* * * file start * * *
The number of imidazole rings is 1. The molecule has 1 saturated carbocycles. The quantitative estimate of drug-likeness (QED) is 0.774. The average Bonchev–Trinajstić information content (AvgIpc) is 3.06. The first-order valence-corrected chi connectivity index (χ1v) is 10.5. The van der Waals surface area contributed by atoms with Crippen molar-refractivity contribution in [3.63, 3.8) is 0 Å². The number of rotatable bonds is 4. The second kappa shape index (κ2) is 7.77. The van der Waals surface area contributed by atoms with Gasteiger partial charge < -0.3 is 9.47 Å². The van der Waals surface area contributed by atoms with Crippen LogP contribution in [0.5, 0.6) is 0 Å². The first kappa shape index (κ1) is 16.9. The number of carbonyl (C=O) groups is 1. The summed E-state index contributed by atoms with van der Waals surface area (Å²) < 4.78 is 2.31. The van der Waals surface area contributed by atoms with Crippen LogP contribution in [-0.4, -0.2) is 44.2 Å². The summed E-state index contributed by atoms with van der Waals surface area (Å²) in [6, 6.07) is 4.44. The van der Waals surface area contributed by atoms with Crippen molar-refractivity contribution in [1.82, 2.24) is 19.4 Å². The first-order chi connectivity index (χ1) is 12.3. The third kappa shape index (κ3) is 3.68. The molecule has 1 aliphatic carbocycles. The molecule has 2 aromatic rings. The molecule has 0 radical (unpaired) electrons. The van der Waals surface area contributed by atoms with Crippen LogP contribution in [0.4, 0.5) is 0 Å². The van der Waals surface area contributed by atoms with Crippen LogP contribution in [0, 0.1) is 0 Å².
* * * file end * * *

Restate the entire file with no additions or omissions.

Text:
The number of imidazole rings is 1. The molecule has 1 saturated carbocycles. The quantitative estimate of drug-likeness (QED) is 0.774. The average Bonchev–Trinajstić information content (AvgIpc) is 3.06. The first-order valence-corrected chi connectivity index (χ1v) is 10.5. The van der Waals surface area contributed by atoms with Crippen molar-refractivity contribution in [3.63, 3.8) is 0 Å². The number of rotatable bonds is 4. The second kappa shape index (κ2) is 7.77. The van der Waals surface area contributed by atoms with Gasteiger partial charge < -0.3 is 9.47 Å². The van der Waals surface area contributed by atoms with Crippen LogP contribution in [0.5, 0.6) is 0 Å². The first kappa shape index (κ1) is 16.9. The number of carbonyl (C=O) groups is 1. The summed E-state index contributed by atoms with van der Waals surface area (Å²) < 4.78 is 2.31. The van der Waals surface area contributed by atoms with Crippen LogP contribution in [-0.4, -0.2) is 44.2 Å². The summed E-state index contributed by atoms with van der Waals surface area (Å²) in [6, 6.07) is 4.44. The van der Waals surface area contributed by atoms with Crippen molar-refractivity contribution in [1.82, 2.24) is 19.4 Å². The first-order chi connectivity index (χ1) is 12.3. The third kappa shape index (κ3) is 3.68. The molecule has 1 aliphatic carbocycles. The molecule has 2 aromatic rings. The molecule has 0 radical (unpaired) electrons. The van der Waals surface area contributed by atoms with Crippen LogP contribution in [0.4, 0.5) is 0 Å². The van der Waals surface area contributed by atoms with Crippen LogP contribution in [0, 0.1) is 0 Å².